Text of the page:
Studying the etymology of a word often reveals interesting things about the origins of the term and the thing that it refers to.
Written in the formal Japanese kanji script, the character for natto is shown above (1). Composed of two separate symbols, the first (left) translates as "to offer" and the second (right) means "bean" (2). Natto can, therefore, be translated loosely as "bean offering".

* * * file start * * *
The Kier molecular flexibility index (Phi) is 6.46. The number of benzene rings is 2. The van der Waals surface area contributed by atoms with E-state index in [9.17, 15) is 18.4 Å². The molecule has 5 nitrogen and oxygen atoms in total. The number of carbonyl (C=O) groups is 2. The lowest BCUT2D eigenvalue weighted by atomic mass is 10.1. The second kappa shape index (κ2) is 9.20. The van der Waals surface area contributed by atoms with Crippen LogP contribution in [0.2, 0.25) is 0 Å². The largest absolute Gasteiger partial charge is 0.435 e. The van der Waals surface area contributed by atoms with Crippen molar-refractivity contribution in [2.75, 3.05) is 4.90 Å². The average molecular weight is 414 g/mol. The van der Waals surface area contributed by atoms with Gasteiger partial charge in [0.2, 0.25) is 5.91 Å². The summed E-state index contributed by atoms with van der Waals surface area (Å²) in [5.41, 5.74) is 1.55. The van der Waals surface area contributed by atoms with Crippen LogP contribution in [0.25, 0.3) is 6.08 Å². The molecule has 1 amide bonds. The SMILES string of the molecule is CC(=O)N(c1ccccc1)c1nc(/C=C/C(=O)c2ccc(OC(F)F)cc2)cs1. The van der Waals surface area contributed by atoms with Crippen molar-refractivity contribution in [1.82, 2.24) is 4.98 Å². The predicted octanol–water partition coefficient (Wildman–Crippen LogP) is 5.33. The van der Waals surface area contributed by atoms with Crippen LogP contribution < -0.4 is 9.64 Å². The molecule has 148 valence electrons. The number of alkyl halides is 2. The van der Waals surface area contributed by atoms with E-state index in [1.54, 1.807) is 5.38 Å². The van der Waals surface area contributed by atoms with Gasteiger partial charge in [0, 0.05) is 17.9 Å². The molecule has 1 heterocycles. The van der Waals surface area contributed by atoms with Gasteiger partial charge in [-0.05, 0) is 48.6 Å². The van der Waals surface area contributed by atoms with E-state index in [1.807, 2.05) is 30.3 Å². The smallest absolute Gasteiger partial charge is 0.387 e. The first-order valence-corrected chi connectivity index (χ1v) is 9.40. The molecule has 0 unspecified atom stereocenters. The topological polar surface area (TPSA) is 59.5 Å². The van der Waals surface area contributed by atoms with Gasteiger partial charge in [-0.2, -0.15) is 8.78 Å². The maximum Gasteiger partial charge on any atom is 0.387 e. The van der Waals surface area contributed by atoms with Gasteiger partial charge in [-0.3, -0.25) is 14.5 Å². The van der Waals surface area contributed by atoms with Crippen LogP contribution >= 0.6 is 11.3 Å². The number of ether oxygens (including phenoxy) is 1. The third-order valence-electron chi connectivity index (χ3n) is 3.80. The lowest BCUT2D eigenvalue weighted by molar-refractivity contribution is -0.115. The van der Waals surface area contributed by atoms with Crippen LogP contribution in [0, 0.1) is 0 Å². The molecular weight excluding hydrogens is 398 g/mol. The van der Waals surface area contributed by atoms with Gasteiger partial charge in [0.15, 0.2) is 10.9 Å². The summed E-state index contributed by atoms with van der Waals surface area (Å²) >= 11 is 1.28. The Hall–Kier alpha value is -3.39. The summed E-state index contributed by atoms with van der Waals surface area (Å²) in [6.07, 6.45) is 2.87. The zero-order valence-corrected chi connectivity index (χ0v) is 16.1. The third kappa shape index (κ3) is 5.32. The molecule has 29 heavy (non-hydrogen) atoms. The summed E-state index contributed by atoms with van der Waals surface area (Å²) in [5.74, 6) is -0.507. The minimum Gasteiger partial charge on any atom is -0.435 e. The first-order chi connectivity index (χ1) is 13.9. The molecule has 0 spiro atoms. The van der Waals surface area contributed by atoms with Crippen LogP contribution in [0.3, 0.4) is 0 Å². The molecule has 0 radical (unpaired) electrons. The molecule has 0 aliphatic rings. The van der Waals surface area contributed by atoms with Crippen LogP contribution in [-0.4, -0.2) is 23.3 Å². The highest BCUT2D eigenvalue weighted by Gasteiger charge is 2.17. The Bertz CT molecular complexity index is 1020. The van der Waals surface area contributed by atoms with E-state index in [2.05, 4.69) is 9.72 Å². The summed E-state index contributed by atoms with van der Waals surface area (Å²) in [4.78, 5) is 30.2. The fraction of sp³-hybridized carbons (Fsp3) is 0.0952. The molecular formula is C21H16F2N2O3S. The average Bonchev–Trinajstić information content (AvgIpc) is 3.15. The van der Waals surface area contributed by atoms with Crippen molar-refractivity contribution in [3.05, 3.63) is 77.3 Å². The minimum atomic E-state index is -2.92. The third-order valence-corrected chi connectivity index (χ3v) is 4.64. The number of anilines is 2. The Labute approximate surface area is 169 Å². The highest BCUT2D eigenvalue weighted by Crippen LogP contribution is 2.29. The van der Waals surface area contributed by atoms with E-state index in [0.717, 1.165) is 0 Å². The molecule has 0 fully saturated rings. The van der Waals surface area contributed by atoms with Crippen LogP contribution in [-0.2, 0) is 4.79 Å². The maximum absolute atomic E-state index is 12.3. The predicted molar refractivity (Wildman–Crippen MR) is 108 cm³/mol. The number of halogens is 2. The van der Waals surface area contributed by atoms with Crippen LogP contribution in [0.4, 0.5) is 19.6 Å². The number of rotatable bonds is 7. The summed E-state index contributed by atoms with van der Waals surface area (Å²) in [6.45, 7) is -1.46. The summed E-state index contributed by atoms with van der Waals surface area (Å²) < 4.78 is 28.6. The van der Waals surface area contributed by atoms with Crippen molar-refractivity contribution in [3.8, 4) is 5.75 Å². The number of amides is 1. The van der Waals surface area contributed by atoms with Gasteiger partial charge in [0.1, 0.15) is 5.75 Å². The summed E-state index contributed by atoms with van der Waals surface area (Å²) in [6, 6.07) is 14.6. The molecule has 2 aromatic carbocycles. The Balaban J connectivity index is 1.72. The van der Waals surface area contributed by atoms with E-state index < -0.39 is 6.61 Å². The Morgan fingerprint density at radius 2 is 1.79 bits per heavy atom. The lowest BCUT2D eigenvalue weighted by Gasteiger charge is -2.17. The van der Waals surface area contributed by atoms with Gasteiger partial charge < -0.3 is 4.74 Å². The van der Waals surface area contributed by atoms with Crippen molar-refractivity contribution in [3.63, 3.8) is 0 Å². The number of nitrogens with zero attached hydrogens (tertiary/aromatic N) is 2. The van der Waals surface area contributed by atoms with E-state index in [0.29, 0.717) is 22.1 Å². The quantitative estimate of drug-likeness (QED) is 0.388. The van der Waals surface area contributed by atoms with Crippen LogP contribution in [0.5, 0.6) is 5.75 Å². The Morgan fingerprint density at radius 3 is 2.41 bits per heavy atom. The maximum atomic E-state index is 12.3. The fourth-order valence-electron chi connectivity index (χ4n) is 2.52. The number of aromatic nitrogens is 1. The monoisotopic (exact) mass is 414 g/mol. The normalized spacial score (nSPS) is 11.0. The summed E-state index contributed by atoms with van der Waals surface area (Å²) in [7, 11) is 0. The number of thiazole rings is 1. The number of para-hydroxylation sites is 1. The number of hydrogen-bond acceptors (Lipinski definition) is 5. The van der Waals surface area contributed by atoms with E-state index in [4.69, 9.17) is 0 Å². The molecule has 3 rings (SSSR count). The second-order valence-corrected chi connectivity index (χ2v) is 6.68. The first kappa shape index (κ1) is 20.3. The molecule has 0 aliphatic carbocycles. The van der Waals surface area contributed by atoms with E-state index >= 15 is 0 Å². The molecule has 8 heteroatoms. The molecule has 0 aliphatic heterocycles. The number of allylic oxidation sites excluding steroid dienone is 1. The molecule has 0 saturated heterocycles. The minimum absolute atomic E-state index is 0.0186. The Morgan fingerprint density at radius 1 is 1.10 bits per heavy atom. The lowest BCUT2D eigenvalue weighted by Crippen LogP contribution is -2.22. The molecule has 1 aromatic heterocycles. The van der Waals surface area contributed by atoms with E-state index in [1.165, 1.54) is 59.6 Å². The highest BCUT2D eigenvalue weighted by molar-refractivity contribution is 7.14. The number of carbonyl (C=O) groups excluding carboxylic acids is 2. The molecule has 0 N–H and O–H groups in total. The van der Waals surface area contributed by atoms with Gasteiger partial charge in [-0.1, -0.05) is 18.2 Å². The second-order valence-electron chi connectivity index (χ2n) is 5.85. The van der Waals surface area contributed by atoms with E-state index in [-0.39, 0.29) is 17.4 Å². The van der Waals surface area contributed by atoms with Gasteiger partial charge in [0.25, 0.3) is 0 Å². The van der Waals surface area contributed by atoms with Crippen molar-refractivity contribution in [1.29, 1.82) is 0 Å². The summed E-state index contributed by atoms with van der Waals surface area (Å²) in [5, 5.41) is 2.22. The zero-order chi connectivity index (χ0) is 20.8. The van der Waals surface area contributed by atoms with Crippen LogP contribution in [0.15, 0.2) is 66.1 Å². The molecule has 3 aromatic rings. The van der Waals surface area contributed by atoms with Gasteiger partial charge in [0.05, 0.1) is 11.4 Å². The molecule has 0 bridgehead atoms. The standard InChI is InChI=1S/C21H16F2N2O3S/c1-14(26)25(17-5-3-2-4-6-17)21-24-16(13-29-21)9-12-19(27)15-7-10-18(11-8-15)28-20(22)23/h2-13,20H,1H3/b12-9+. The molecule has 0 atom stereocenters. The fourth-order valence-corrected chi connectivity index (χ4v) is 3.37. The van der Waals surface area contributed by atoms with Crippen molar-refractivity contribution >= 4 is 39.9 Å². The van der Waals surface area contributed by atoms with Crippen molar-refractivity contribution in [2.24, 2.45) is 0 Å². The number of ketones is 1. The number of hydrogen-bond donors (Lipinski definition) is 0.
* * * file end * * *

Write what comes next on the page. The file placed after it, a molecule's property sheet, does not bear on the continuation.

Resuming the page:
Some scholars believe that the word "natto" is derived from the older Japanese word "nassho", which means "offering place" and refers to a place in Japanese Buddhist temples where food is prepared. Historically, natto was often given as a devotional offering at Buddhist altars in temples and homes in Japan (2,3).
References: (1) Wikipedia [natto]. http://simple.wikipedia.org/wiki/Nattō. (2) History of Soybeans and Soyfoods, from 1100 BC. History of Natto and Its Relatives. Soyinfo Center. http://www.soyinfocenter.com/HSS/natto1.php. (3) Honcho Shokkan (1697) http://www.worldcat.org/title/honcho-shokkan/oclc/45145084